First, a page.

Entry 4:Day 11 to 13

Darwin and Kakadu National Park

Bold words point at a picture on this page

Finally it happened: I crossed the equator and entered a country that is somewhat mystical to all Europeans and North Americans alike: Australia. It is so far away and supposedly has so many natural wonders, that whoever was there can only paint an uncomplete picture. And whoever has not been there yet can only try to imagine.

I arrived at 5:30 am in Darwin. The first impression was: friendly immigration personnel and fruit bins. Fruit bins? Yeah, unfortunately Oz (short for Australia) is suffering from major problems with fruit flys etc. Thus they have to prevent any import of fruits or vegetables.

My first stop was the information counter. Knowing that I would stay in the YHA (Youth Hostel) I wanted to know what I could do during the next two and half days. Immediately I was told that a two or three day outdoors trip to Kakadu National Park (name comes from the Aboriginal Gagadju and has nothing to do with the German name for the Kakadoo bird) is the most memorable thing to do. But unfortunately I only had one full day because it was already six in the morning. Or....? Hey, I am quick I can hop on a tour today. A guy at the bus counter even told me: "hey you are the customer - let them pick you up from here!". That's how most of the companies should think like.

I decided to get a bus downtown, leave my luggage at the hostel, and jump on board for a two day trip on a 4WD. I arrived at the hostel at 6:15 am. The tour had one more seat and left at 6:30 am. Without any sleep during the last night, this should become an interesting experience.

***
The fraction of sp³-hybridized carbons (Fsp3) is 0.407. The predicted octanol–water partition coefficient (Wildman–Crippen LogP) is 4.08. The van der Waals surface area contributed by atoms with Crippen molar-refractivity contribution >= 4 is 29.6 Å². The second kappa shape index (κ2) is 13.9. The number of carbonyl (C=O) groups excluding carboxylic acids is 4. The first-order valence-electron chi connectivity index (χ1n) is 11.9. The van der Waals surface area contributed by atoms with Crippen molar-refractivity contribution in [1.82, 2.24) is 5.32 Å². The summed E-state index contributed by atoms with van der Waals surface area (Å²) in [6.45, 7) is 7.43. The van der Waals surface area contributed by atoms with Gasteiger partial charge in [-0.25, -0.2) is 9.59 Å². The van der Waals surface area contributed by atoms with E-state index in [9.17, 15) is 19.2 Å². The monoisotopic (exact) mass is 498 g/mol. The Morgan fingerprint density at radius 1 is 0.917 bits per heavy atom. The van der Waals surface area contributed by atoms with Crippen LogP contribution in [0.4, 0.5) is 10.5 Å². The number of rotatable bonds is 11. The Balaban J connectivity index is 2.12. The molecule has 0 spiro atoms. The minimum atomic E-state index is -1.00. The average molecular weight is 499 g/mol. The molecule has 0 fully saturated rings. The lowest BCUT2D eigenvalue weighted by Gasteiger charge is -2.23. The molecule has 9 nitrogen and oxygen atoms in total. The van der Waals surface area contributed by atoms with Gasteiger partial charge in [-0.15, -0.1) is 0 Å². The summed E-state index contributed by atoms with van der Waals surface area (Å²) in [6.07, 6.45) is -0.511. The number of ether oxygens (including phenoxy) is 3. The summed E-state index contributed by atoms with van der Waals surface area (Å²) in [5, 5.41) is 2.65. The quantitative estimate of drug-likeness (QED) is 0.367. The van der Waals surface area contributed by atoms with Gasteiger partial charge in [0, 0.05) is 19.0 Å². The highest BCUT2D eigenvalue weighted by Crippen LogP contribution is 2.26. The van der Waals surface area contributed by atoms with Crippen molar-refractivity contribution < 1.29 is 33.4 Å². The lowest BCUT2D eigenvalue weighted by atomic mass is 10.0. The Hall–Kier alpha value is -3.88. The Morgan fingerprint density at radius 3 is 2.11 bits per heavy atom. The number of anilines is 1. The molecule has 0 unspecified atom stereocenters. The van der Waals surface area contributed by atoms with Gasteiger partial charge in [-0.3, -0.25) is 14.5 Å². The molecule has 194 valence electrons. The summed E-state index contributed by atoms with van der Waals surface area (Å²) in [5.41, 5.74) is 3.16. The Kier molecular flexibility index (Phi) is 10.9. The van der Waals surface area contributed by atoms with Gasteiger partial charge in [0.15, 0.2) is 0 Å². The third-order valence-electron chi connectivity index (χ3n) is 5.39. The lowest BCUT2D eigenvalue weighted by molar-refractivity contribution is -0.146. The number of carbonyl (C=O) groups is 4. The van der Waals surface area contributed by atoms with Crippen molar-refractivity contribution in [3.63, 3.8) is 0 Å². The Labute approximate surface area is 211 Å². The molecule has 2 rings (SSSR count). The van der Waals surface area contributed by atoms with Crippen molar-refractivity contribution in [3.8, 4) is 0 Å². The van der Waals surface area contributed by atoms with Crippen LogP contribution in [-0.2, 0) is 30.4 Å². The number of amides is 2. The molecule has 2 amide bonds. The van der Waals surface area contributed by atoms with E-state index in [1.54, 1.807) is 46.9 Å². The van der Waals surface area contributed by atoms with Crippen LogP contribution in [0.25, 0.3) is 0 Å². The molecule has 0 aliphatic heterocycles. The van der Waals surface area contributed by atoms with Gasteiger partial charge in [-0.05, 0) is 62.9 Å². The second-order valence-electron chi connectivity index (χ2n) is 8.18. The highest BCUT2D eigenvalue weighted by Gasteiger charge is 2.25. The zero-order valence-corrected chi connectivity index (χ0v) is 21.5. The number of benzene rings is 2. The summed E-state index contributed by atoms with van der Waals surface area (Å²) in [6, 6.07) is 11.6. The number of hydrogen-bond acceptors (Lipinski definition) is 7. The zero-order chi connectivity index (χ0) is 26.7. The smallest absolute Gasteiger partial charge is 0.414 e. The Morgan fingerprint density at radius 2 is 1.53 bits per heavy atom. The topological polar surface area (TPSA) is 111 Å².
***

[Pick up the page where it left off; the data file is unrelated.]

I will not bore you with details of what we did, I will only recount what we saw and if necessary explain a little bit. One thing though is absolutely essential to mention: I not only had a fabulous time but also probably the best introduction to a country ever. If you should ever end up in Darwin go on the three day tour. Two days were cool but by far not enough time to see everything.

We, that's a group of 12 people in their twenties plus a tour guide, drove by magnetic termite hills (about six to eight (!) meters high). The most amazing part was a cruise through the Adelaide River where we saw wild crocodiles jumping for the bait that our tour guide put out for them - one word sums it pretty much up: breathtaking. Four meter long crocs, absolutely deadly, approaching the boat and all of a sudden jumping about one meter and a half out of the boat. We were not allowed to hold anything out of the boat because the croc would go for it. Crocs eat anything, I repeat anything!!! One time when the guide prepared a bait for a croc, a huge eagle came by and snapped the bait - unbelievable. I hope that my words can mirror my excitement a little bit. It was fantastic.

After that we saw some cool Aboriginal Artsites with huge paintings which are up to 6,000 years old. We strolled along a lookout where a scene from Crocodile Dundee part 2 was shot. All these things made me forget that I had not slept in 30 some hours. The first day ended with a spectacular sunset at Yellow Waters and a Campfire and BBQ dinner. We stayed and slept at a fairly comfortable but rather cold (no walls, just fly screens) camp site.

On the second day we explored the Barramundi Gorge. The waterfall can be seen from the top and from down below and you can swim in the water and get a great shower underneath the fall. The final site were some more stunning artifacts from the early age of Aboriginals.

Today it's Wednesday, June 19. And I fell in love with Australia!

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